In true Terminator style, Mathias Cormann’s contentious wind-back of Labor’s Future of Financial Advice (FoFA) laws refuses to die. About two minutes after the Senate voted to disallow Cormann’s radical FoFA changes, the Minister for Finance, aka the “Cormannator”, emailed this columnist with the belligerent news: “Given our changes had force of law for five months, ASIC will provide another transitional period to 1 July 2015.”
Rather than accepting defeat, Cormann’s Frankensteinian version of FoFA will now remain afoot until July next year. That means tremendous uncertainty as to what long-term industry architecture business will be working under.
It will be bad for consumers, who will be exposed to unacceptable new conflicts, and advisers and institutions, which will be subject to another seven months of debate about their capacity for ethical compromise.
And it is classic Cormann. His relentless porkies on the ramifications of his FoFA wind-back, which initially hoodwinked almost all advisers, journalists and politicians, nevertheless came back to bite him in the bum after The Australian Financial Review exposed them in several columns.
Australia’s entire financial services industry had for years turned itself inside out to ensure it was compliant with Labor’s FoFA reforms. Planners and their employers, which are nowadays mostly banks and other “vertically integrated” institutions like AMP, reinvented compensation models.
All conflicted remuneration, which means anything that creates economic disconnects between clients and an individual giving simple “general advice” or sensitive “personal advice” that involves specific product recommendations, were banned under Labor’s FoFA. This included all payments linked to the volume of products sold to clients outside of deposits, loans and insurance.
Advisers also had a clear-cut and principles-based obligation to always act in their clients’ “best interests”, with no carve-outs.
GOOD WORK JUNKED
The financial planning profession moved heaven and earth to migrate away from commissions and bonuses linked to sales and embraced compensation based on payments for services they rendered clients, in the same way lawyers and doctors do.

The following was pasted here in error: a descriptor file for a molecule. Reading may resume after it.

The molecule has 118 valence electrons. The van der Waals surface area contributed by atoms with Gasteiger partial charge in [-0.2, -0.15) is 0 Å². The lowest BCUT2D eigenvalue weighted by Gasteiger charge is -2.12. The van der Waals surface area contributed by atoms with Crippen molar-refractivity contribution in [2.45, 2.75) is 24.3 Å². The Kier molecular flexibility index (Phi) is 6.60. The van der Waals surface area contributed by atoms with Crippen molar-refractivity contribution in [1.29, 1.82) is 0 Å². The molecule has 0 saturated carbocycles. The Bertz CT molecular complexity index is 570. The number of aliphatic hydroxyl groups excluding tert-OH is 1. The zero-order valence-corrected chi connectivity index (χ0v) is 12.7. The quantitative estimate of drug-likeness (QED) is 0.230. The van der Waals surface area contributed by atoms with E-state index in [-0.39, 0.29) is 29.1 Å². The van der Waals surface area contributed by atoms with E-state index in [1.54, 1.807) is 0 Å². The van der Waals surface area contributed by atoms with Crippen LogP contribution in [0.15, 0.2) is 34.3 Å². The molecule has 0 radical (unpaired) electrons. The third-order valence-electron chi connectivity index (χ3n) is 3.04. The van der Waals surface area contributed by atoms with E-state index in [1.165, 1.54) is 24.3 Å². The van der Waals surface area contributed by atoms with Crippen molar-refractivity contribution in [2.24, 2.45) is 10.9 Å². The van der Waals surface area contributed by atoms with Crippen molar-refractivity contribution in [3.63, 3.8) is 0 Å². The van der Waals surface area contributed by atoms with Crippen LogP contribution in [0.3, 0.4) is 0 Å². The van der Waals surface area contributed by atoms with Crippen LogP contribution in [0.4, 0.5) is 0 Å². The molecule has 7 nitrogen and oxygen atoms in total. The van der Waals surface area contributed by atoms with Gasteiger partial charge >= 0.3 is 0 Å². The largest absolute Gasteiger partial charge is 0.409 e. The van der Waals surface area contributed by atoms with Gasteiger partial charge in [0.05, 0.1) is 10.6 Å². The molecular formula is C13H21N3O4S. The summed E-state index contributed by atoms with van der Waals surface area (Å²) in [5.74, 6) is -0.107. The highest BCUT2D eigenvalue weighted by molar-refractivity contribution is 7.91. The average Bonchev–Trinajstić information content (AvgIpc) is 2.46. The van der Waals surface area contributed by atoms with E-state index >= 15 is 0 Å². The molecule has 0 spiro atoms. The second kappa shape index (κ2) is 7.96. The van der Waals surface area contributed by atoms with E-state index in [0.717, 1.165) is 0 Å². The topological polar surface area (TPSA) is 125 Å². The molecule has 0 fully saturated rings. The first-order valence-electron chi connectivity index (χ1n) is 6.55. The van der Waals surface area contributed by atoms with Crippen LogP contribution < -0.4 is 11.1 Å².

Manufacturers – including the banks, fund managers, super providers and the developers of complex, often tax-driven “structured products” – discarded the many incentives they paid distribution networks, including advisers, to push solutions down customers’ throats. While Labor’s FoFA was imperfect, it did introduce a crystal-clear focus on aligning advice and product capabilities with the client’s wealth goals. This helped ensure that the best-performing solutions, as opposed to those favoured by the distributor, won maximum market share.
Much of this good work was junked by Cormann’s vision for FoFA, presumably inspired by his time running a commission-based insurance business in Western Australia. Now anyone selling financial products using the “general advice” framework, wherein you explain a product’s features but cannot tell the customer whether it suits them, could earn unlimited sales bonuses – as long they were subject to one other test.
More remarkably, Cormann also introduced an explicit provision that allowed financial planners giving “personal advice”, which means tailored product recommendations that ostensibly address a client’s lifetime income needs, to receive direct kick-backs, or sales bonuses, from their employers based on how many products they pushed.
If you combine this with a best-interests duty demolished by Cormann to be functional in name only, and which permitted any advice to be conveniently telescoped to in-house products, the changes are a recipe for mis-selling on a massive scale.
Cormann has injected conflicts into the very heart of the financial planning vocation that only benefit the big institutions that have spent years buying or licensing planning groups on the basis they can use them as product-flogging shops. When an adviser is licensed by an institution, governance and risk management are used as Trojan horses to encourage the adviser to use the institution’s products, including their lucrative administration “platforms”.
Yet the big banks made an essential strategic mistake in this respect: having spent decades selling deposits and loans through branches, they assumed they could do the same with investments and super via planners. But they were wrong.
One of Cormann’s most senior superiors recently told me: “We need to separate financial advice from big institutions.” At the very least, we have to comprehensively eradicate conflicts between advisers and clients.
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